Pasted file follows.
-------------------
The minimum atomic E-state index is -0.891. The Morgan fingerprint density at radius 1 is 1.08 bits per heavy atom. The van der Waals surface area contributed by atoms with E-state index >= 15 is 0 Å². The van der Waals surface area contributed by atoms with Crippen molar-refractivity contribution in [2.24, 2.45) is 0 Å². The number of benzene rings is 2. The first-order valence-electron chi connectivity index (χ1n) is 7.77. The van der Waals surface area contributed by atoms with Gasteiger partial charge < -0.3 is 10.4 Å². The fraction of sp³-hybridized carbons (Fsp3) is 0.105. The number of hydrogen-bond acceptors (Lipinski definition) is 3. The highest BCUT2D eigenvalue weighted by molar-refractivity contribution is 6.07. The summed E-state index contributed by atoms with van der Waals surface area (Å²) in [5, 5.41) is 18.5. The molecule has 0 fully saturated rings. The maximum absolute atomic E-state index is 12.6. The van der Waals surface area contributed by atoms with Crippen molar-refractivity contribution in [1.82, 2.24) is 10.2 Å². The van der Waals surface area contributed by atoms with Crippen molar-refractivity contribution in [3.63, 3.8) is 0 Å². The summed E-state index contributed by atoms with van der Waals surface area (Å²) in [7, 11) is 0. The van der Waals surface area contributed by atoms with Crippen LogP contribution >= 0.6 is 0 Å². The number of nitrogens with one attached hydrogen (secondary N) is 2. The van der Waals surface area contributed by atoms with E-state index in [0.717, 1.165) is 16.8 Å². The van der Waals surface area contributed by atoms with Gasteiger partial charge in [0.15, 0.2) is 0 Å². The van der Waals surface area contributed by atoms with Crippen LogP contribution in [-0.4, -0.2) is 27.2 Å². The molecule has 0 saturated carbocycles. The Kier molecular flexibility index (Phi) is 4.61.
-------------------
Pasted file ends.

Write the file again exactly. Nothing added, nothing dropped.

The minimum atomic E-state index is -0.891. The Morgan fingerprint density at radius 1 is 1.08 bits per heavy atom. The van der Waals surface area contributed by atoms with E-state index >= 15 is 0 Å². The van der Waals surface area contributed by atoms with Crippen molar-refractivity contribution in [2.24, 2.45) is 0 Å². The number of benzene rings is 2. The first-order valence-electron chi connectivity index (χ1n) is 7.77. The van der Waals surface area contributed by atoms with Gasteiger partial charge < -0.3 is 10.4 Å². The fraction of sp³-hybridized carbons (Fsp3) is 0.105. The number of hydrogen-bond acceptors (Lipinski definition) is 3. The highest BCUT2D eigenvalue weighted by molar-refractivity contribution is 6.07. The summed E-state index contributed by atoms with van der Waals surface area (Å²) in [5, 5.41) is 18.5. The molecule has 0 fully saturated rings. The maximum absolute atomic E-state index is 12.6. The van der Waals surface area contributed by atoms with Crippen molar-refractivity contribution in [1.82, 2.24) is 10.2 Å². The van der Waals surface area contributed by atoms with Crippen molar-refractivity contribution in [3.63, 3.8) is 0 Å². The summed E-state index contributed by atoms with van der Waals surface area (Å²) in [7, 11) is 0. The van der Waals surface area contributed by atoms with Crippen LogP contribution >= 0.6 is 0 Å². The number of nitrogens with one attached hydrogen (secondary N) is 2. The van der Waals surface area contributed by atoms with E-state index in [0.717, 1.165) is 16.8 Å². The van der Waals surface area contributed by atoms with Gasteiger partial charge in [0.15, 0.2) is 0 Å². The van der Waals surface area contributed by atoms with Crippen LogP contribution in [-0.4, -0.2) is 27.2 Å². The molecule has 0 saturated carbocycles. The Kier molecular flexibility index (Phi) is 4.61.